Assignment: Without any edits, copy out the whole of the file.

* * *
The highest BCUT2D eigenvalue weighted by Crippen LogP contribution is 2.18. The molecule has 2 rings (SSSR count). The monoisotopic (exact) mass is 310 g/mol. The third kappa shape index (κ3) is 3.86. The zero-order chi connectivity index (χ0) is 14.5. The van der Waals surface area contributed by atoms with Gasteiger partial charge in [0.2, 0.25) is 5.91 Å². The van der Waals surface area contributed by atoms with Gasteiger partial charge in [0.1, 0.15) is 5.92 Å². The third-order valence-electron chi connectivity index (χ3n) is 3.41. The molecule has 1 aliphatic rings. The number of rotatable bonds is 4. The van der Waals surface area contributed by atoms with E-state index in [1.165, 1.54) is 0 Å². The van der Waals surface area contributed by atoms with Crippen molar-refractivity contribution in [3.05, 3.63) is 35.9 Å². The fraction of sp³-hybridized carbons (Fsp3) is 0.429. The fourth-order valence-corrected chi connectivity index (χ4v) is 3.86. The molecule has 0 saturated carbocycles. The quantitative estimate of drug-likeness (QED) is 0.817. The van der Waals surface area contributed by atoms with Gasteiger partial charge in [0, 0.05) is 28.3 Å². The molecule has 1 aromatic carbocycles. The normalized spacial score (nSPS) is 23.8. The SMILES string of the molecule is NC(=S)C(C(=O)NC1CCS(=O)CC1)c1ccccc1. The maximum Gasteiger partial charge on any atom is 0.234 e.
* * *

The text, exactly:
The highest BCUT2D eigenvalue weighted by Crippen LogP contribution is 2.18. The molecule has 2 rings (SSSR count). The monoisotopic (exact) mass is 310 g/mol. The third kappa shape index (κ3) is 3.86. The zero-order chi connectivity index (χ0) is 14.5. The van der Waals surface area contributed by atoms with Gasteiger partial charge in [0.2, 0.25) is 5.91 Å². The van der Waals surface area contributed by atoms with Gasteiger partial charge in [0.1, 0.15) is 5.92 Å². The third-order valence-electron chi connectivity index (χ3n) is 3.41. The molecule has 1 aliphatic rings. The number of rotatable bonds is 4. The van der Waals surface area contributed by atoms with E-state index in [1.165, 1.54) is 0 Å². The van der Waals surface area contributed by atoms with Crippen molar-refractivity contribution in [3.05, 3.63) is 35.9 Å². The fraction of sp³-hybridized carbons (Fsp3) is 0.429. The fourth-order valence-corrected chi connectivity index (χ4v) is 3.86. The molecule has 0 saturated carbocycles. The quantitative estimate of drug-likeness (QED) is 0.817. The van der Waals surface area contributed by atoms with Gasteiger partial charge in [0, 0.05) is 28.3 Å². The molecule has 1 aromatic carbocycles. The normalized spacial score (nSPS) is 23.8. The SMILES string of the molecule is NC(=S)C(C(=O)NC1CCS(=O)CC1)c1ccccc1. The maximum Gasteiger partial charge on any atom is 0.234 e.